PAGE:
The WW Law Foundation
The WW Law Foundation
The mission of the WW Law Foundation is to establish a research and preservation center where the collection of over 100,000 artifacts of WW Law can be shared with Savannah and abroad. The WW Law foundation and Board of Directors seek to realize this mission by partnering with institutions and individuals with shared understanding of the tremendous value of the collection — institutions and individuals that can take action in realizing the vision.
The WW Law Research and Preservation Center is a vision that grows out of three decades of Law’s historic preservation contributions through Savannah-Yamacraw Branch Association for the Study of African American Life and History (ASALH). During his twenty-year tenure as president, ASALH labored to document the rich history of Savannah’s slave descendants, forged the creation of African American historic preservation and established black tourism in the city.
Upon passing on July 29, 2002, WW Law entrusted for the benefit of his beloved Savannah, a voluminous collection to long-time friend and supporter Remer K. Pendergraph. Pendergraph worked and collaborated with W. W. Law in building Savannah’s three landmark African American institutions. As Law’s apprentice, Pendergraph’s vision is to build an institution to celebrate and continue the work of the city’s ultimate institution builder. To this end Pendergraph established the WW Law Foundation.
The WW Law Research and Preservation Center would bring to life an unseen history not yet realized. W.W. Law was aware of the other great institutions devoted to facets of African American life and culture in Savannah. He founded the Ralph Mark Gilbert Civil Rights Museum, The Beach Institute and the King-Tisdell Cottage Foundation. Below are some of the institutions that would also benefit from the establishment of the W.W. Law Research and Preservation Center:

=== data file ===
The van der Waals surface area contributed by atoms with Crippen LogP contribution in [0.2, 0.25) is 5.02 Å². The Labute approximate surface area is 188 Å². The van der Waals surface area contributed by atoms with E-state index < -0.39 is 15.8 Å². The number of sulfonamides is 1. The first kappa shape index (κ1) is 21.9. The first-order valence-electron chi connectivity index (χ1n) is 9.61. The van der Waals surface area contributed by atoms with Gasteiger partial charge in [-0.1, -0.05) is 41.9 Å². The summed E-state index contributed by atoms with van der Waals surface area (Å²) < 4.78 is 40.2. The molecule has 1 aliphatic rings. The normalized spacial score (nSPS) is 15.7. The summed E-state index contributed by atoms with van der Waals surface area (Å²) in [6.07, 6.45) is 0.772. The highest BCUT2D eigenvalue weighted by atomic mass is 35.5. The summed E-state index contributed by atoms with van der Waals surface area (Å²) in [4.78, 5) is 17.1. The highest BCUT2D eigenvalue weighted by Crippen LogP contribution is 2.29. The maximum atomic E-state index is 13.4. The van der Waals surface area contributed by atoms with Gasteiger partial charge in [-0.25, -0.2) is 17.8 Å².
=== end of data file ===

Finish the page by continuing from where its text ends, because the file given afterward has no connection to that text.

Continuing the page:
- The Ralph Mark Gilbert Civil Rights Museum focuses on Savannah’s civil rights movement and the many unsung heroes of that period.
- The King Tisdale-Cottage is a house museum that reflects the material culture of turn of the century black middle class Savannah.
- The Beach Institute building was the first school erected to educate Freedmen in the aftermath of the Civil War; today it serves to highlight the artistic, cultural and intellectual expressions of African Americans.
- Savannah State University, an 1890 landgrant institution, has an archive with a focus on its own institutional history and primarily utilized by its students, faculty and researchers.
- The Carnegie branch, created by seven African American men for Savannah’s segregated black community, is reestablishing its African American reference and children’s collection, in addition to assuming the role of technology center for Live Oak Public Libraries.
As the vision for the WW Law Research and Preservation Center is realized, it will be an unparalleled resource and inspiration to Savannah and the United States. W.W. Law worked from the understanding that Savannah was one of the first colonies of the United States and the African American story had be suppressed and marginalized for hundreds of years. The WW Law Foundation collection is WW Law’s response to this 300 years of history; it a collection that documents the life and culture of African American history in one of the first colonies of the United States through art, artifacts, memorabilia, and manuscripts. It is a gift to Savannah and the world, from one of Savannah’s greatest individuals: Westley Wallace Law.